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Pre-Dreadnoughts – Playing the Period


Edwardian Firepower & Krupp Steel

I never really wanted to do another naval period. Three seemed more than enough. However, one day Colin Jack from the Edinburgh Club invited me to join him in a 1/3000 scale Pre-Dreadnought game, using a set of rules he developed – ones that later became Perfidious Albion. I’d used the rules before, and found them great fun. What put me off was that the 1/3000 scale ships don’t look very pretty. They’re just too small to pick out the real  style of ships from this period. I looked around for alternatives, and stumbled across Houston’s Ships, which looked terrific. I bought a bunch of them – 1/1000 scale British and French warships, all from the late 1880’s, when these vessels really looked their funkiest.  I also got to include HMS Inflexible, a pet historic ship of mine with its 100-ton muzzle-loading guns!  We were all set to refight a war that never happened!

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The Austro-Hungarian battleship Raedetsky

 

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Two German battleships

I’ve since sold these two fleets to my buddy Dave Marks down in London, who should put them to good use. This was a difficult thing to do, as the ships really looked great. However, I’d already adopted the rule that I shouldn’t take on a major new period without abandoning an old one, and by that time I’d already started collecting a whole new set of pre-dreadnoughts.

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The thing is, I met Jim Prentice. He had a friend – a ship modeller called Mike Earll – who died, leaving his poor widow with a garage full of scratch-built ship models. Jim was offering them for sale, as a way of raising money for Mrs. Earll. Well, I bought a few, then a few more, and before I knew it I had a range of pre-dreadnoughts, most of which were from the period from 1890-1910 – around the time HMS Dreadnought entered service in 1906 and changed the face of naval warfare forever. This time I bought two core fleets – one British and the other German, although I’ve since added a few others – Austro-Hungarian, French and Italian warships. The result is a large and growing collection of late pre-dreadnoughts, which I still use with Perfidious Albion rules, available as a download from A&A Games .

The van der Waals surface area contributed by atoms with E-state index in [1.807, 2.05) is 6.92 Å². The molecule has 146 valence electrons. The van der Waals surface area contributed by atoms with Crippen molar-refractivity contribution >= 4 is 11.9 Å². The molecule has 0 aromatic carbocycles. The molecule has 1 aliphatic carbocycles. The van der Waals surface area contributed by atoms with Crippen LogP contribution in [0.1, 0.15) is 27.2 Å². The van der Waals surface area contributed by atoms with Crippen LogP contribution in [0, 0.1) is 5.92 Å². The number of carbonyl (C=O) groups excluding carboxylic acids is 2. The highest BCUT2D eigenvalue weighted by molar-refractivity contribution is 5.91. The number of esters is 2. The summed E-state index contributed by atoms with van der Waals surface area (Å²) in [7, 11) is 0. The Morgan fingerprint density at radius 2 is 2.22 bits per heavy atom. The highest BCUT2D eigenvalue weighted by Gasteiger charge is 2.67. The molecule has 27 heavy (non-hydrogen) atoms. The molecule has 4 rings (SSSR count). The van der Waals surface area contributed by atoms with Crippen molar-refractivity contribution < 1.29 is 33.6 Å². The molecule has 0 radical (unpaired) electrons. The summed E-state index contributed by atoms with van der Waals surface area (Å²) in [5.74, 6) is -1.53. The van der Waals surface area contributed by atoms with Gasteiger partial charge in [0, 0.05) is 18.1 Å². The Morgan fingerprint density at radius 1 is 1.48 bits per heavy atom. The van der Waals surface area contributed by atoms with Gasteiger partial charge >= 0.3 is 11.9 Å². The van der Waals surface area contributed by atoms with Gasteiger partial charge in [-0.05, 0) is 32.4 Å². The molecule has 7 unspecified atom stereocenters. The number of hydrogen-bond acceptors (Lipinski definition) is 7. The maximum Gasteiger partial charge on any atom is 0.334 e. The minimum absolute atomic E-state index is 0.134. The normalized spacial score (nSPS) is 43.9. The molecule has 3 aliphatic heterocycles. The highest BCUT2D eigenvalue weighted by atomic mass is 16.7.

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Like the earlier period, this was one where I had to rely on a fictitious war, fought during the last years of the Edwardian Era, or a year or two afterwards. Fortunately, this was a period which was ideally suited to “what-if” scenarios. The diplomatic brinkmanship before the start of the First World War makes a great backdrop for a fictional battle or campaign – you’ve got the Balkan Wars, Anglo-German rivalry, clashes over Colonial policy in Africa and a general drum-banging militarism. Better still, this was the background to Erskine Childers’ great adventure book The Riddle of the Sands, written in 1903, or John Buchan’s magnificent Thirty-Nine Steps (1915), turned into a gripping film by Alfred Hitchcock in 1935

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The plot of both books centred around Anglo-German rivalry, the threat of war, and spies. In fact, The Riddle of the Sands even involved a planned German invasion of Britain, launched from the German North Sea coast. It all makes for an excellent scenario, set when the pre-dreadnought battleship was the epitome of Edwardian power and elegance. Then of course, you can also introduce the Dreadnought into the mix, to see just how quickly it could demolish an enemy fleet. We’ve also played games pitting the various other naval powers against each other, and I have to admit a sneaking fondness for my small Austro-Hungarian squadron. With ship names like Raedetzky and Hapsburg you really want to start humming The Blue Danube as you open fire on the French or the Italians…

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Of course, the ultimate pre-dreadnought clash of this period was the Russo-Japanese War of 1904-05. While I’d quite like to do this, my buddy Chris Henry has already bought Mike Earll’s ships from this conflict, so I’ve rather been pipped at the post. Still, I’d like to play a game with them, and I also have a soft spot for those lumbering, useless Russian pre-dreadnought battleships like the Tsarevitch, the Borodino and the Perseviet. Then again, they almost sparked a diplomatic incident in the North Sea, when they fired on the Hull fishing fleet, bizarrely mistaking them for Japanese torpedo boats. I can see a game where a Royal Naval squadron intercepts them off Dover, to teach them a lesson in seapower they won’t forget!

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German battleships

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German battleships demolishing the poor Charles Martel.

 

Perfidious Albion Playsheet  (1906 version)

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